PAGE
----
Online galleries may take some work to set up but no less work than rummaging through contact sheets, index cards or even negatives and a worthwhile shop window in which to display and promote historic motorsporting images. Better to be seen and discussed than gather dust.

#15 E1pix

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Posted 29 October 2011 - 20:56

The trouble with putting them on line is that people will persist in reproducing them without permission or payment.

:up:

The trouble with not putting them on line is that nobody gets to see them, and nobody receives payment.

:up: This is the quandary at hand for us stock shooters.

Speaking as someone who has a few thousand slides of '70s and '80s So. California racing, the REAL problem is getting the stuff out, sorting it, scanning it, and then getting it online in a semi-organized usable manner. If someone could find a way to PayPal me a few hundred hours of spare time I might be able to make a dent in the problem.

:wave: :up: PM me if you wish, I have created a great numbering and filing system that makes it much, much easier. I'm in your same boat, and your images are too strong to not be getting sold.

If going on line then spoilers and downsizing, adjusting quality is the way to go and expected...

...If you can't be bothered then you should sell your collection on.

No offense, Luca, but this is really a misunderstanding of the issues we photographers face. For one, if success is expected, there is no point at all in displaying any piece of our work, ever, in less than everything it can be. In the case of old motorsport photographs, preparing these images takes an extraordinary amount of time. I spend roughly one hour each to scan, clean, and correct each image to publishing standards‚ and have 11,000 racing images to do. That's 5.5 years of a normal work schedule, up front and without payment. I ask, in what other profession does anyone face such a task, and how many of us share such a commitment in our work?

Many of my associates in this business do just the same. In my case, I am mainly a stock nature photographer (50,000 images there, 7,000 of which are 4x5 images and ultimately over 2,000 of them need scans of 500mb or greater) and that occupies extraordinary time, eight years so far just to make my life's work in sell-ready condition. All this to bring back my files back to "sellable," exactly like they already were before digital came along and made everything better for the amateur, or the peruser, or the person who downloads everything for "personal use" such as printing scrapbooks from our toil at no benefit to us who trusted people not to do this exact thing. This is a fine time for the amateur, and a brutal one for the professional.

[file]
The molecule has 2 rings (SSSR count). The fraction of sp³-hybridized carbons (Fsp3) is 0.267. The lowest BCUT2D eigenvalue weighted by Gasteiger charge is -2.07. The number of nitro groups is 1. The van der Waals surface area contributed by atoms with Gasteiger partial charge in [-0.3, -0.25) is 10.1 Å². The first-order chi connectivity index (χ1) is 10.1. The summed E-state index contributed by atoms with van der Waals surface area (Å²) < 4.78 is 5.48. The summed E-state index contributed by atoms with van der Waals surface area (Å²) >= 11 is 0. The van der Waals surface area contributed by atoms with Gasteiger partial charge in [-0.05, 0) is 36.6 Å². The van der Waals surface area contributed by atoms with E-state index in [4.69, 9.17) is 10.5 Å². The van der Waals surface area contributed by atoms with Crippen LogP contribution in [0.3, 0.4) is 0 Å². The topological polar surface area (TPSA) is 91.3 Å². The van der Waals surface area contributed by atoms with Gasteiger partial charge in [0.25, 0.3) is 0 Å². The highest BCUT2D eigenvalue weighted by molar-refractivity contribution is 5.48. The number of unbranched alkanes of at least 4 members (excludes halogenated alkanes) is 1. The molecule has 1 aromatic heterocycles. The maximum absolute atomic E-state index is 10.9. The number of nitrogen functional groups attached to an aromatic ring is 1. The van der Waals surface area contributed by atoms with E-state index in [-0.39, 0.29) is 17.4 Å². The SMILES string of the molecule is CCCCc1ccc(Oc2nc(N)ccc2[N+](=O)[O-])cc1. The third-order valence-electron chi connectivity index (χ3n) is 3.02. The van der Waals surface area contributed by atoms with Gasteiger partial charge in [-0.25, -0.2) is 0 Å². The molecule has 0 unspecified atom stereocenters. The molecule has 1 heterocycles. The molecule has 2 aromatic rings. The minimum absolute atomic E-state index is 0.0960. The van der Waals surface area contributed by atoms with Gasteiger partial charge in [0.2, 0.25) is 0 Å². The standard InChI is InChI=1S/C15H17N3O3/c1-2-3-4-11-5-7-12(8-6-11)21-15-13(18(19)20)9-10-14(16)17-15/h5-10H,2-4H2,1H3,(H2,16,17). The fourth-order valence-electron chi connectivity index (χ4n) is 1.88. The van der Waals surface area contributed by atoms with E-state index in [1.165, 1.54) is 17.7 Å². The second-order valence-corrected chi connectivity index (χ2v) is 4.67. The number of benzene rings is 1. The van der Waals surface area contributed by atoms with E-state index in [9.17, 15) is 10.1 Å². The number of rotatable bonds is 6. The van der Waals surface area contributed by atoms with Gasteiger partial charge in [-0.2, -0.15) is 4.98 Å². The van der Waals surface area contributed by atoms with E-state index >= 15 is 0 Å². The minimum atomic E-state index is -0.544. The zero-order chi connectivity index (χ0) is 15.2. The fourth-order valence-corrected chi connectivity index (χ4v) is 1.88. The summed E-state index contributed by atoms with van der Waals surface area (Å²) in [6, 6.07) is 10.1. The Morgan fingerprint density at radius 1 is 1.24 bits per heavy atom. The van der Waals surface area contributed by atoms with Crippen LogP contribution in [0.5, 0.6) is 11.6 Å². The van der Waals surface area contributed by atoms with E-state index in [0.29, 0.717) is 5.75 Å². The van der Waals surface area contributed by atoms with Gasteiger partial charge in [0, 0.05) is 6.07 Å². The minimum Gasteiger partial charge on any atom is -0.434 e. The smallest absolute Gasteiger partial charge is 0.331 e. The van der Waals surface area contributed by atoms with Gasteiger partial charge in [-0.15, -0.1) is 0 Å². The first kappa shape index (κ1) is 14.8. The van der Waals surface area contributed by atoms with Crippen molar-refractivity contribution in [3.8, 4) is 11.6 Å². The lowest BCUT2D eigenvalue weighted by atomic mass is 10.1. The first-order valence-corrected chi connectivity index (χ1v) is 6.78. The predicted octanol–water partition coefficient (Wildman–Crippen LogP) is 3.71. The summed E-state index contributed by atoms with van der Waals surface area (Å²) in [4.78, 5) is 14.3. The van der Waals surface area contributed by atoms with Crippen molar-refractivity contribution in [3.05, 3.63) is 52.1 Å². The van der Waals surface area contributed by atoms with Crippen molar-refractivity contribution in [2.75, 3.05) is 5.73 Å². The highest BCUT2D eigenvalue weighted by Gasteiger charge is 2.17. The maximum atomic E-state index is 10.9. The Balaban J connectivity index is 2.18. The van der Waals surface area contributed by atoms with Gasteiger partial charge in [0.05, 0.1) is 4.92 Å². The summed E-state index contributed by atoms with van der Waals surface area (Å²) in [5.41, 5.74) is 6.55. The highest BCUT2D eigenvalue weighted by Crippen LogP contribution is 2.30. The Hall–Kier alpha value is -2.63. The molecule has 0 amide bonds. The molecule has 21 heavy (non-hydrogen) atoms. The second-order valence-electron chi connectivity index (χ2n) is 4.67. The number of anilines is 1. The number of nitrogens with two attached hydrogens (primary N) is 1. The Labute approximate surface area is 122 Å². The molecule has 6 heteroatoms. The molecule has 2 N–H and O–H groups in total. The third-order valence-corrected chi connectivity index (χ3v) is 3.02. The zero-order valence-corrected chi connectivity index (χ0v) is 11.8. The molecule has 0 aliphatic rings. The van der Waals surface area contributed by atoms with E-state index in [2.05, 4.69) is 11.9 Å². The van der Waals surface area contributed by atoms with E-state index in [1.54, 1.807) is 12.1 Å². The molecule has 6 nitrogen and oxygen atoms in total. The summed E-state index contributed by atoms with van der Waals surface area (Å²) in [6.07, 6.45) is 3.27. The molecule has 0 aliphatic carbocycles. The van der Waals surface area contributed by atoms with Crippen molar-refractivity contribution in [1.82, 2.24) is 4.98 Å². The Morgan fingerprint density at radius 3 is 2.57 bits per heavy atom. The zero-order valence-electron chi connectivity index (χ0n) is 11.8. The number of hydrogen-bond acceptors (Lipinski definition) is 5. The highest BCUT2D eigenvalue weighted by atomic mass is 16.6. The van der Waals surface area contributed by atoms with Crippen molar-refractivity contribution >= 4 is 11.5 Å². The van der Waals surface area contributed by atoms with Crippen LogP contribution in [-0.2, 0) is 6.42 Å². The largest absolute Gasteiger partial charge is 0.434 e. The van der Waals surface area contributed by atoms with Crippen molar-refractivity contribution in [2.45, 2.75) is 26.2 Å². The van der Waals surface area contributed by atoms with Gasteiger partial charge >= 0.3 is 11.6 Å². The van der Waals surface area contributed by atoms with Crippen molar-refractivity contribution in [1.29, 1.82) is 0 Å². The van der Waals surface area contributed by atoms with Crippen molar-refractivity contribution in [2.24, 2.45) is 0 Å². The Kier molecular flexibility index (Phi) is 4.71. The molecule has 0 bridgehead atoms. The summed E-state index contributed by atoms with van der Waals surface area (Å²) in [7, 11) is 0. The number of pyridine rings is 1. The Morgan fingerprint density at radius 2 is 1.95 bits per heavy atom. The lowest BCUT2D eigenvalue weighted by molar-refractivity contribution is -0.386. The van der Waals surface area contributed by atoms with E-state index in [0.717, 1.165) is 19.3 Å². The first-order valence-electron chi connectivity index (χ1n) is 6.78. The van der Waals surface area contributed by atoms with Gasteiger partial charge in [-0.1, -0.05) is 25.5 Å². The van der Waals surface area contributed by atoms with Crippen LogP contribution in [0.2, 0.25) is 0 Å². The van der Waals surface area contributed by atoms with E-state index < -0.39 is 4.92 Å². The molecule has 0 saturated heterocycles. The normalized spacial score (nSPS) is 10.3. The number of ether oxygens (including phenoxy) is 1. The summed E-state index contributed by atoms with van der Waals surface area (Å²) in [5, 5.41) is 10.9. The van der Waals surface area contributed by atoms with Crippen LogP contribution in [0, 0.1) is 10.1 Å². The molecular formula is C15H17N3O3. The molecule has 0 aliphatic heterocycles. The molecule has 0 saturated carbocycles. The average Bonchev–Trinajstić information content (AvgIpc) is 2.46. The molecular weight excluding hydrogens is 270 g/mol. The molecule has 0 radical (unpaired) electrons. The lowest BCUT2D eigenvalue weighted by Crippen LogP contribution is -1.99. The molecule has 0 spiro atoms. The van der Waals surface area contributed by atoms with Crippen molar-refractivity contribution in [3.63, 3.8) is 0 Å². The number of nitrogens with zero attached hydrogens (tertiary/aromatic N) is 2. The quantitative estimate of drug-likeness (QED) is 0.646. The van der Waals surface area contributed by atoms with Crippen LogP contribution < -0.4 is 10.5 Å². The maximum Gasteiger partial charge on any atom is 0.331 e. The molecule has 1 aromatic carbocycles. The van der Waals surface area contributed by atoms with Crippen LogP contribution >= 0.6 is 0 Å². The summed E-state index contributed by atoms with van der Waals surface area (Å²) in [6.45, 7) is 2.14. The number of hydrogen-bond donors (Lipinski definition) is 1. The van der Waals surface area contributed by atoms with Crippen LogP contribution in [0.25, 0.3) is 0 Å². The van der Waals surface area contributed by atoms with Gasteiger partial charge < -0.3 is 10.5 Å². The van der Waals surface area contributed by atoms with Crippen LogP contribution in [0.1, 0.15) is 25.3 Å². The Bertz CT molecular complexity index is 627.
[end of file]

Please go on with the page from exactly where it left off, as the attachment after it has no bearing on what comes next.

All this said, there are shortcuts the professional can and must take, in scanning everything sellable at full-res (the smallest time-taker of all), then downsizing and correcting in Photoshop Layers, then copy-pasting Layers to the "master" files later. I have resigned myself to having to do this if I ever hope to archive my racing files, the savings in clean-up alone make this necessary.

Just last week I had to spend three days to be instrumental in shutting down a Flickr site which was pointed out to us as displaying many of our copyright GP Library collection images without permission, without reproduction payment and while also inferring that copyright was held by that site!... This was plainly in our view common theft.

Our GP Library collection includes something like 1.7-1.8-million images, 1902-2002. Running our own website proved beyond our very limited knowledge of internet operation, and our available time. Many scans of our material may be browsed on <www.motorgraphs.com>. That they survive at all is thanks largely to our predecessors who invested enormous time, effort, skill and cash in creating them, preserving them, salvaging them and collecting them. We have followed their lead, investing much more time, trouble and treasure, over the past twenty years.

How then can it possibly be reasonable for any outsider to expect - and in effect to demand - free access to such material, merely because "It interests me..."?

As I have declared here several times, we happen to be perfectly happy to post images on here from time to time for the enjoyment or interest and edification of fellow enthusiasts, but we do that more or less on trust that nobody will then abuse the access we provide by either presenting or seeking commercial gain from capturing these scans without first having the common decency to seek our permission, since this material is our property, bought and paid for over many years.

Is this unreasonable? And if some consider it is, well tough cookies, because we will...and do...pursue unreasonable infringements, and will continue to do so.

DCN

Doug, I have nothing to add to that, you are 100% correct. Make no mistake, fellows, using our work without permission is thievery in any and every sense of the word.

I don't see it a huge task at all. What's the rush. Just add material and feed material over time. To enthusiasts this is a hobby but all I hear is cost. Rubbish just make the images small enough that there not worth stealing. It's more a case of knowing what your doing.
collection

Ever heard of "upsizing software?" Any size image on the web is now fodder for thievery. That you don't see the task involved is understandable — but you might learn why it is before telling us what to do with our life's work. "The rush" you are overlooking is sheer time, time to prepare, and time left in our lives. Most of us with motor racing archives are not 20 anymore. Suggesting we don't know what we are doing, but that you do, is downright rude.